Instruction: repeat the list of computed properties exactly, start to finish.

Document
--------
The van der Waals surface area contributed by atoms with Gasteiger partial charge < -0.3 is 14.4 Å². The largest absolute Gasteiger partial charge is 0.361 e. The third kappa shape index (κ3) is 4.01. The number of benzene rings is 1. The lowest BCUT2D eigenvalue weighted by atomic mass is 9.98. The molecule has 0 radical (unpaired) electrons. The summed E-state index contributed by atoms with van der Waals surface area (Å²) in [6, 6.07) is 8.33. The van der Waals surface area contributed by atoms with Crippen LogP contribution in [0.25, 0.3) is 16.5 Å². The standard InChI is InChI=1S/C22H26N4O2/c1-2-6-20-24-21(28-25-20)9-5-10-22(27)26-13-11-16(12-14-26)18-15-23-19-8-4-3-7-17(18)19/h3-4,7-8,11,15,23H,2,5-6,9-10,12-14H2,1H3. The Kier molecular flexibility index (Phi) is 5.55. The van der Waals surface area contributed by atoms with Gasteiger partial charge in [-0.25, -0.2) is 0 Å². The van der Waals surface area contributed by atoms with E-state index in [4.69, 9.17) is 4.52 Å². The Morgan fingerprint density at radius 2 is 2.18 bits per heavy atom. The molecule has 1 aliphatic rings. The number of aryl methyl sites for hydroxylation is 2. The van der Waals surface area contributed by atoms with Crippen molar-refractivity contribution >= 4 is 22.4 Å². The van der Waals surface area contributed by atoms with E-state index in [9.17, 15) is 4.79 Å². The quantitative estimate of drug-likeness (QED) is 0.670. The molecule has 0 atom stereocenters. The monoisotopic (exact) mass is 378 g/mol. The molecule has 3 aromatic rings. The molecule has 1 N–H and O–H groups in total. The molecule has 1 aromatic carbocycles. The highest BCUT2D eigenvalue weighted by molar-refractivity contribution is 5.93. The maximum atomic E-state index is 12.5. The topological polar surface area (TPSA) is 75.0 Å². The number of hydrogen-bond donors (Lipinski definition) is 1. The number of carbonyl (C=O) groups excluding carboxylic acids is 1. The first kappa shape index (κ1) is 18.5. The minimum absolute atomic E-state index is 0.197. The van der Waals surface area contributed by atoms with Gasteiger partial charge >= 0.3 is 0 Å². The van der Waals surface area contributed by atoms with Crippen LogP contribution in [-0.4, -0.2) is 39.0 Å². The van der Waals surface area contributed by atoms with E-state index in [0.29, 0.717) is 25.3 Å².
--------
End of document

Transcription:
The van der Waals surface area contributed by atoms with Gasteiger partial charge < -0.3 is 14.4 Å². The largest absolute Gasteiger partial charge is 0.361 e. The third kappa shape index (κ3) is 4.01. The number of benzene rings is 1. The lowest BCUT2D eigenvalue weighted by atomic mass is 9.98. The molecule has 0 radical (unpaired) electrons. The summed E-state index contributed by atoms with van der Waals surface area (Å²) in [6, 6.07) is 8.33. The van der Waals surface area contributed by atoms with Crippen LogP contribution in [0.25, 0.3) is 16.5 Å². The standard InChI is InChI=1S/C22H26N4O2/c1-2-6-20-24-21(28-25-20)9-5-10-22(27)26-13-11-16(12-14-26)18-15-23-19-8-4-3-7-17(18)19/h3-4,7-8,11,15,23H,2,5-6,9-10,12-14H2,1H3. The Kier molecular flexibility index (Phi) is 5.55. The van der Waals surface area contributed by atoms with Gasteiger partial charge in [-0.25, -0.2) is 0 Å². The van der Waals surface area contributed by atoms with E-state index in [4.69, 9.17) is 4.52 Å². The Morgan fingerprint density at radius 2 is 2.18 bits per heavy atom. The molecule has 1 aliphatic rings. The number of aryl methyl sites for hydroxylation is 2. The van der Waals surface area contributed by atoms with Crippen molar-refractivity contribution >= 4 is 22.4 Å². The van der Waals surface area contributed by atoms with E-state index in [9.17, 15) is 4.79 Å². The quantitative estimate of drug-likeness (QED) is 0.670. The molecule has 0 atom stereocenters. The monoisotopic (exact) mass is 378 g/mol. The molecule has 3 aromatic rings. The molecule has 1 N–H and O–H groups in total. The molecule has 1 aromatic carbocycles. The highest BCUT2D eigenvalue weighted by molar-refractivity contribution is 5.93. The maximum atomic E-state index is 12.5. The topological polar surface area (TPSA) is 75.0 Å². The number of hydrogen-bond donors (Lipinski definition) is 1. The number of carbonyl (C=O) groups excluding carboxylic acids is 1. The first kappa shape index (κ1) is 18.5. The minimum absolute atomic E-state index is 0.197. The van der Waals surface area contributed by atoms with Gasteiger partial charge >= 0.3 is 0 Å². The van der Waals surface area contributed by atoms with Crippen LogP contribution in [-0.4, -0.2) is 39.0 Å². The van der Waals surface area contributed by atoms with E-state index in [0.29, 0.717) is 25.3 Å².